CUTTING CARBON FIBRE

CUTTING CARBON FIBRE WITH TRADITIONAL TOOLS

Carbon fibre is stiffer and lighter than steel, and much more versatile to work with. Read about Xtenders, a company that builds bespoke tenders for superyachts (and take a look at their amazing portfolio!). They use carbon fibre for many components; a fabric that is heavy, thick and difficult to cut. We’re proud that Xtenders choose traditional Ernest Wright Tailor shears to cut this modern material.
THE STORY

OLYMPIC SAILING AND CONSTANT INNOVATION

Innovation shaped my 16-year Olympic sailing career. Everyone is there to win, so everyone is developing and pushing boundaries. It’s a process of testing and modifying and pioneering the latest technology. We constantly improved our boats because whatever the result, it was never enough.

Taking the knowledge with me, I began building catamarans for Grand Prix Races – known as the Extreme 40. When you build a racing catamaran, everything needs to be lightweight. Each component is built with high tech materials to make sure it’s the best in the field. That’s what it takes to shave seconds off a race time. Even when the team wins, you go back to the drawing board to find out where to improve.

A man using a pair of Ernest Wright scissors to cut carbon fibre fabric
Yacht wokshop interior

FOUNDING XTENDERS

In 2009, I founded Xtenders, a company that builds bespoke tenders for superyachts. Tenders are vessels, like limousines, beach landers, RIBS, or rescue craft that service and support the mothership. Every vessel is unique. Each design starts with a blank canvas and we work with our clients to build bespoke boats.

Our tenders will outlast a lifetime because every major component is made from autoclave pre-peg carbon fibre. It’s a material that minimises weight while optimising performance and if you don’t go over the breaking strength, carbon boats remain in great condition. All of our vessels are exceptionally lightweight while heavy duty and robust. That’s why we’re the frontrunners of carbon-only boats in the tender world.

CARBON FIBRE TECHNOLOGY

Carbon fibre is stiffer and lighter than steel, and much more versatile to work with. There’s excellent strength to weight ratio and the textile easily combines with plastic, fibres, wood, concrete and metal. Carbon fibre is being used right at the forefront of technological innovation; the techniques and textiles we use are also found in Formula One racing and aerospace engineering.

To make components, like an engine mount, plate or hull, we layer segments of carbon fibre textile. The material is pre-impregnated with a resin system, so we heat it, put a vacuum down and run epoxy through to get everything rock hard. Prior to layering the segments, the carbon fibre material is prepared. Even as a textile it takes a force of 600grams per square metre, so the fabric is heavy, thick and it’s difficult to cut.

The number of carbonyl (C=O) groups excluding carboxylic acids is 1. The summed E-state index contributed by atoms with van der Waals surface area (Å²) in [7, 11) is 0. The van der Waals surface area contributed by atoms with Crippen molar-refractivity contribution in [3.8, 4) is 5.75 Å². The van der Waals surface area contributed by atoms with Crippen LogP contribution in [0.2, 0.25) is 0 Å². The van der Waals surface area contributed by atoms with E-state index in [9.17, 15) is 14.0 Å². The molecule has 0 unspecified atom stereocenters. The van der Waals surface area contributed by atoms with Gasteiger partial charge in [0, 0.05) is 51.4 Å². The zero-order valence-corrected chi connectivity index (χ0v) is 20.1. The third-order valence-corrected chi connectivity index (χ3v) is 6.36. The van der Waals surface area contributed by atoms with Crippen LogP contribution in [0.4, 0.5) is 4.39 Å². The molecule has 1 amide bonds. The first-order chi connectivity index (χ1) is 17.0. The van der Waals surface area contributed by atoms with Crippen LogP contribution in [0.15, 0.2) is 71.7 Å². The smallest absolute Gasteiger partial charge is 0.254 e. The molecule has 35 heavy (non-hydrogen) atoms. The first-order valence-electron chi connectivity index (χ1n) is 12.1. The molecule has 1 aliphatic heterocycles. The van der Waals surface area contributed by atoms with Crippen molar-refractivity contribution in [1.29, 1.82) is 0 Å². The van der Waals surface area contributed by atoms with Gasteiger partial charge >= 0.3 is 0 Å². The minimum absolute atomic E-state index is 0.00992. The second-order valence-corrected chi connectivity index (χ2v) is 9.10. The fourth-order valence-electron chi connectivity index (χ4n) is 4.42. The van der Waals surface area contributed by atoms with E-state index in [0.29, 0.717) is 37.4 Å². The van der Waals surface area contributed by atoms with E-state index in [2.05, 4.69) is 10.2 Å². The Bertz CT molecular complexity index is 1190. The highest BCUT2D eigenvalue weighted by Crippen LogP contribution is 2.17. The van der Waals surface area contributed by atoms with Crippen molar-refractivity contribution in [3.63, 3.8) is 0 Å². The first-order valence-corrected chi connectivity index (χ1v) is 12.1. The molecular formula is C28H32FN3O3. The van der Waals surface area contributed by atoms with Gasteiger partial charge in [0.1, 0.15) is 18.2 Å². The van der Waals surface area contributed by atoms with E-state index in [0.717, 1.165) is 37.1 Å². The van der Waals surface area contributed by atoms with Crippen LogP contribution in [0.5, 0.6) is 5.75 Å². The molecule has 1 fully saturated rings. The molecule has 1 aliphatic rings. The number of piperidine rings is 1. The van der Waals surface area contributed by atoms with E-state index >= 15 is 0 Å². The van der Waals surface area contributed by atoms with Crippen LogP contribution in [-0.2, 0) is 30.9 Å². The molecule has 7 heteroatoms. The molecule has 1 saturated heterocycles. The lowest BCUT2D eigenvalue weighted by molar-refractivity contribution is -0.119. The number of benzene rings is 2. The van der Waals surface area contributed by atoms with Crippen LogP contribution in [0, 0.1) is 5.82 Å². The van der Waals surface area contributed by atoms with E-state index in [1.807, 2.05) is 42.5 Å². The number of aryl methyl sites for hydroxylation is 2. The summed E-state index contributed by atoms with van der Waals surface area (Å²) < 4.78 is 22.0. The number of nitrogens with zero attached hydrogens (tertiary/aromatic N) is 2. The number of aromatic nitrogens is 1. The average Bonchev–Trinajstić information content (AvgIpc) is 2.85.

A pair of Ernest Wright scissors cutting a carbon fibre fabric
A yacht in the sea with sea spray
A small boat docked next to a large yahct

TRADITIONAL TOOLS TO CUT CARBON FIBRE

We’ve found that Ernest Wright Tailor’s shears are the best for cutting straight and sharply through carbon fibre textile. The hardness of the steel and the way they’ve been made, mean that despite a 100-year old technique, the shears are sharp enough to handle the latest carbon fibre technology. And they stay sharp, very sharp.

There are several pairs of Ernest Wright 10” and 12” Tailor’s shears in the Xtenders workshop. One of my guys is even using a lefthanded version. He used to be cutting with his wrong hand, which is frustrating and uncomfortable. Now his work has greatly improved with a new tool.

Another employee, and a carbon composite veteran of 30 years, Frank, is amazed by how the shears perform. He advises his companions in the same industry to stop looking at other models. Frank once told me, “My hands are my treasures and the smooth handles fit perfectly. But everyone should have their own pair because my scissors are mine!”.

Herbert Dercksen
Owner Xtenders – the ultimate superyacht tender

An Ernest Wright scissor presentation box on a workbench with tools
Two Ernest Wright shears hanging from screws in a workshop
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